History of Métis Settlements in Canada | The Canadian Encyclopedia


History of Métis Settlements in Canada

Métis communities are found across Canada; however, the only legislated Métis land base is in Alberta. Eight Métis settlements are located across the northern and central-eastern part of the province: Paddle Prairie, Peavine, Gift Lake, East Prairie, Buffalo Lake, Kikino, Elizabeth and Fishing Lake. As of 2016, the settlements cover 512,121 hectares of land and are home to approximately 5,000 people. The Métis Settlements are self-governing and provide for the protection of Métis culture and identity.

Métis Land Issues

In 1872, the Dominion Lands Act enabled the federal government to grant lands in the West to various parties and individuals. However, the Dominion Lands Act did not include the Métis until amendments were put in place in 1879. The amendments addressed unsettled land claims of First Nations and Métis in the West. Yet even after 1879, the Métis had limited access to lands compared to non-Indigenous settlers. The scrip system, organized by the federal government and in place between 1870 and 1924, was the process by which the Métis could acquire formal title to their lands. The Métis were also excluded from most treaties that set aside land in the form of reserves for First Nation peoples. (See also Numbered Treaties.)

Métis Population Betterment Act

During the Great Depression, Métis leaders lobbied the Alberta government to set aside land for Métis settlers. In 1934, the provincial government created the Ewing Commission. Its mandate was to report on the socio-economic status of the Métis, including land issues. The commission recommended the government set aside land for Métis, called “colonies.” In 1938, the Métis Population Betterment Act (renamed the Métis Betterment Act in 1955) created 12 “colonies” in the central and northern parts of Alberta. Four of these “colonies” later lost their settlement status: Touchwood (1940), Marlboro (1941), Cold Lake (1956) and Wolf Lake (1960). Métis withdrew their request for settlement at Touchwood and Marlboro because the lands were not deemed suitable. Due to a declining population, Cold Lake gave up its status, followed by Wolf Lake. The remaining eight settlements – Paddle Prairie, Peavine, Gift Lake, East Prairie, Buffalo Lake, Kikino, Elizabeth and Fishing Lake – continue to be vibrant Métis communities.

Problems with the Métis Betterment Act

Métis in Alberta were frustrated by the lack of self-governing authority in the governance structure of the Métis Betterment Act. While the Act provided for Settlement Associations for each of the communities, increased government control over the settlements during the 1940s and 1950s reduced Métis decision-making powers.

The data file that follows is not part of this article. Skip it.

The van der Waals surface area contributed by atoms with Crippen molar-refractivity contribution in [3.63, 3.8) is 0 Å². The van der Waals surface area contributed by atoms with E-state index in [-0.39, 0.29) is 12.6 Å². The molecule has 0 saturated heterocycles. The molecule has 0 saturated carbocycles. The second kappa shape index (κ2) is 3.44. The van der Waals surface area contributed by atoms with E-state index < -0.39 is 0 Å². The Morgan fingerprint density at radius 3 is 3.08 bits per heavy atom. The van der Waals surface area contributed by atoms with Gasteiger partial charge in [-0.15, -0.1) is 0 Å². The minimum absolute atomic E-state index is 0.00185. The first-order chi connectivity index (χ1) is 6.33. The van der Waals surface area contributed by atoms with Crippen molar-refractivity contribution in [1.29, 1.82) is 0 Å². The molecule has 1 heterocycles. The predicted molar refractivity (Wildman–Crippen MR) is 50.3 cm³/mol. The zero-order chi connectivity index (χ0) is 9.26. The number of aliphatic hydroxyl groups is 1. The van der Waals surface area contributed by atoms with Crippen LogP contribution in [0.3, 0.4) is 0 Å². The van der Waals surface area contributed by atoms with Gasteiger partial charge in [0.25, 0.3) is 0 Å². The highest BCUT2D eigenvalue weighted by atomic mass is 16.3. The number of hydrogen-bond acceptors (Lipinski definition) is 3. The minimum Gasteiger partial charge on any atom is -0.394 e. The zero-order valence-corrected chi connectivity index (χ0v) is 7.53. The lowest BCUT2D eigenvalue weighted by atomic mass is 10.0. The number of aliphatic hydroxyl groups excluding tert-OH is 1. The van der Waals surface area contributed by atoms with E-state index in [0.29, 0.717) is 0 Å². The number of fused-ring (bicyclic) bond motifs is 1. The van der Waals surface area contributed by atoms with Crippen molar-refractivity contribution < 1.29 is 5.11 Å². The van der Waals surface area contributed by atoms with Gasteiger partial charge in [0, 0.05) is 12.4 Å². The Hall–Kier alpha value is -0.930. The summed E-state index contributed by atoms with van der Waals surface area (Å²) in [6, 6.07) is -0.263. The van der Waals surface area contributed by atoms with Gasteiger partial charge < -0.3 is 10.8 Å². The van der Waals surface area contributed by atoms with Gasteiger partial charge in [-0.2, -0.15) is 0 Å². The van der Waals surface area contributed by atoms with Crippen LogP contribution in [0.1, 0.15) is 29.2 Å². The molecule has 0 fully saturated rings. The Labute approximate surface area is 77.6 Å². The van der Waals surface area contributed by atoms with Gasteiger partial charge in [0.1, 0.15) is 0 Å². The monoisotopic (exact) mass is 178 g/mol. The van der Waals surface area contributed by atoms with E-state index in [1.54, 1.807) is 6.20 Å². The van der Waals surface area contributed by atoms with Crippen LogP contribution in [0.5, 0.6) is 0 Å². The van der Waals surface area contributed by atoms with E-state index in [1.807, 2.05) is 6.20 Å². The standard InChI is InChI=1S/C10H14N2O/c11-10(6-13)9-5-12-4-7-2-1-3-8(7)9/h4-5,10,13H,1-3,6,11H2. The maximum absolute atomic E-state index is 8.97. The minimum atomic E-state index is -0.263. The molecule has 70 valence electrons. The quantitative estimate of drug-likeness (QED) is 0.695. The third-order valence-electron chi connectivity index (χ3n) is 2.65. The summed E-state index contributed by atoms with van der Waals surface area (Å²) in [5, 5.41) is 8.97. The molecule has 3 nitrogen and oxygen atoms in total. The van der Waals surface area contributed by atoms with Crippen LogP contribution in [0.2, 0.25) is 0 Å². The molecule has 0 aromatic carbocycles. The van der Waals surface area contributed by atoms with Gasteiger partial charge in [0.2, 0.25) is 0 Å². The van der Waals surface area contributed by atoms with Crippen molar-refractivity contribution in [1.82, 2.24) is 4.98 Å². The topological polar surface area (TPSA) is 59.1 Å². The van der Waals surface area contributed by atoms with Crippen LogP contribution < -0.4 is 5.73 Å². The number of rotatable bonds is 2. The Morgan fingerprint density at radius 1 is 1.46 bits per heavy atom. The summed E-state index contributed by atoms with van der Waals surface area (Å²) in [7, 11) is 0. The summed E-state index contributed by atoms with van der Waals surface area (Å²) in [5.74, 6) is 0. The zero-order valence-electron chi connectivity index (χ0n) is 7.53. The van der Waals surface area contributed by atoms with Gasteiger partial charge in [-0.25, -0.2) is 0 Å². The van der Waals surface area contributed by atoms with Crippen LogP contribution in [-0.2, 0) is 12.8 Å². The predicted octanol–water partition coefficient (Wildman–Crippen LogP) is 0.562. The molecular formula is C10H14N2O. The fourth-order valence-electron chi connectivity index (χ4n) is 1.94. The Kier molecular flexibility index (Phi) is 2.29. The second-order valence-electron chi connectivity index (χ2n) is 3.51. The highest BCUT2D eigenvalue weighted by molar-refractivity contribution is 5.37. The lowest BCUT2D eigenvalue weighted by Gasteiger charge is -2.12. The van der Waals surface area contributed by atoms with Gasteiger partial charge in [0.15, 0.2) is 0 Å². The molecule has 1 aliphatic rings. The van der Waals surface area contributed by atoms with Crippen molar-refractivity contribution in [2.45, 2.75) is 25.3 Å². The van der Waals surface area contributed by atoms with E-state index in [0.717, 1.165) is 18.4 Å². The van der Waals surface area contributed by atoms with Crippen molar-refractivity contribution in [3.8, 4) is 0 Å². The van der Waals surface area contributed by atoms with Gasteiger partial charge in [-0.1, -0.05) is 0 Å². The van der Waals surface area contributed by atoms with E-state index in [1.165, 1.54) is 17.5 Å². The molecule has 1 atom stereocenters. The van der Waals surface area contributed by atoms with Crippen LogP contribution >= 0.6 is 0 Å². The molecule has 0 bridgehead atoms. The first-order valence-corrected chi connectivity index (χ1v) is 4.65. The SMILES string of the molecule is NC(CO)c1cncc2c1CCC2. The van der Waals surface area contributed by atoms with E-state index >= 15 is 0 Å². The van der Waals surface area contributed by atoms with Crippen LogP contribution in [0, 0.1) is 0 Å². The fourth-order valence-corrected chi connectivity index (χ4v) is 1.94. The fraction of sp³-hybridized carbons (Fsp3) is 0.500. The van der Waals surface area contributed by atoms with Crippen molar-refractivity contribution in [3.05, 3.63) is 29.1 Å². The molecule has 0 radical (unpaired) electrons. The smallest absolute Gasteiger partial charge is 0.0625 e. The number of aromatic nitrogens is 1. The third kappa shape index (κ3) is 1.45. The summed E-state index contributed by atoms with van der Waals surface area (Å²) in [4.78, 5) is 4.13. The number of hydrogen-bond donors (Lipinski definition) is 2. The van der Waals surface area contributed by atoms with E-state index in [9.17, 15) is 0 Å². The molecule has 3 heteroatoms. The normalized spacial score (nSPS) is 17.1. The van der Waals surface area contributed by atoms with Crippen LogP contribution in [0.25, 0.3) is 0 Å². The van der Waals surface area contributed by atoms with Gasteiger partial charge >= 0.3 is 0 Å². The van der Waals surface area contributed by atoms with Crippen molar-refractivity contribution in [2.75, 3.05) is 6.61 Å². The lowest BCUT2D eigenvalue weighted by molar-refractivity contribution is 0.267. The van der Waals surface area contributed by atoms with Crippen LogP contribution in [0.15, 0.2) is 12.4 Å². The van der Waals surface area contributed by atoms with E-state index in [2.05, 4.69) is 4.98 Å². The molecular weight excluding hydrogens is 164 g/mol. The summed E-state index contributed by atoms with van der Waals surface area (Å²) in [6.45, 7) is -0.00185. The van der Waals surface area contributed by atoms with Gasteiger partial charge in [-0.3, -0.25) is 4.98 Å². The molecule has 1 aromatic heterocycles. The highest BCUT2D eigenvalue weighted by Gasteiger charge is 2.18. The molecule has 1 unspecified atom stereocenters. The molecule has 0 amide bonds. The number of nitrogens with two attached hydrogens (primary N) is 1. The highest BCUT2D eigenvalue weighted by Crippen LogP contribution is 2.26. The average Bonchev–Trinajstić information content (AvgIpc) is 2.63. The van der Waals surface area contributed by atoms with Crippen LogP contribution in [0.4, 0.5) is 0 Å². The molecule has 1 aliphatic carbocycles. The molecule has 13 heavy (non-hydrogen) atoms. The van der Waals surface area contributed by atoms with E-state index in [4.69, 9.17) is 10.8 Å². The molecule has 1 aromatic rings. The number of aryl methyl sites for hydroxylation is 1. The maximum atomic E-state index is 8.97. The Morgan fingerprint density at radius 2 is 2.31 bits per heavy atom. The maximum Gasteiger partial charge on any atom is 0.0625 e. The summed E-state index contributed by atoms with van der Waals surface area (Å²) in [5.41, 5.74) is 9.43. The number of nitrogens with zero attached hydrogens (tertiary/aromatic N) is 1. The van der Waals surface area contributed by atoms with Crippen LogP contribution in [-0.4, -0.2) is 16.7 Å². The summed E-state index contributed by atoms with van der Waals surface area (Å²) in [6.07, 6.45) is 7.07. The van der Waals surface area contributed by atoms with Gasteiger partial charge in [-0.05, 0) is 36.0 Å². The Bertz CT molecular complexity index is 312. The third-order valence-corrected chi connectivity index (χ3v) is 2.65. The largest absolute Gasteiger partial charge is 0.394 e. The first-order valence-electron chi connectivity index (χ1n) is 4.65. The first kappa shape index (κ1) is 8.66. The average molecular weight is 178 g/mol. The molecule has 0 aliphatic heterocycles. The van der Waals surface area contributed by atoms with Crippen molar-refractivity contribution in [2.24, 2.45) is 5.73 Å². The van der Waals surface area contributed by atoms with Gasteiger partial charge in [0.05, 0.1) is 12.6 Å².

In 1975, a group of activists formed the Alberta Federation of Métis Settlement Associations to act as the political voice of the settlements. They pursued such goals as land security, local self-government and long-term economic self-reliance. The MacEwan Committee, formed in 1982 by the provincial government, was tasked with reviewing the Métis Betterment Act. After a two-year inquiry, the committee recommended that the Métis be given the ability to self-govern and manage their own affairs.

Alberta-Métis Settlements Accord and the Métis Settlements Act

In 1985, the Alberta government passed Resolution 18 (also known as Motion 18). This was a resolution committing the province to transfer title of the settlements to the Métis people and to provide constitutional protection of the lands by means of an amendment to the Alberta Act. This paved the way for the historic 1989 Alberta-Métis Settlements Accord. This agreement provided the framework for self-government and land recognition. It also replaced the Métis Betterment Act.

The Métis Settlements Act, included as part of the Accord and which came into law in 1990, established eight settlement corporations and the Métis Settlements General Council as legal entities. The new Act also created the Métis Settlements Appeals Tribunal, which provides a dispute resolution mechanism dealing with membership, land use and resource matters on settlements. The Métis Settlements Act includes the Subsurface Resources Co-Management Agreement, an agreement whereby the settlements and the province jointly manage oil, gas and other subsurface resources on the settlements.

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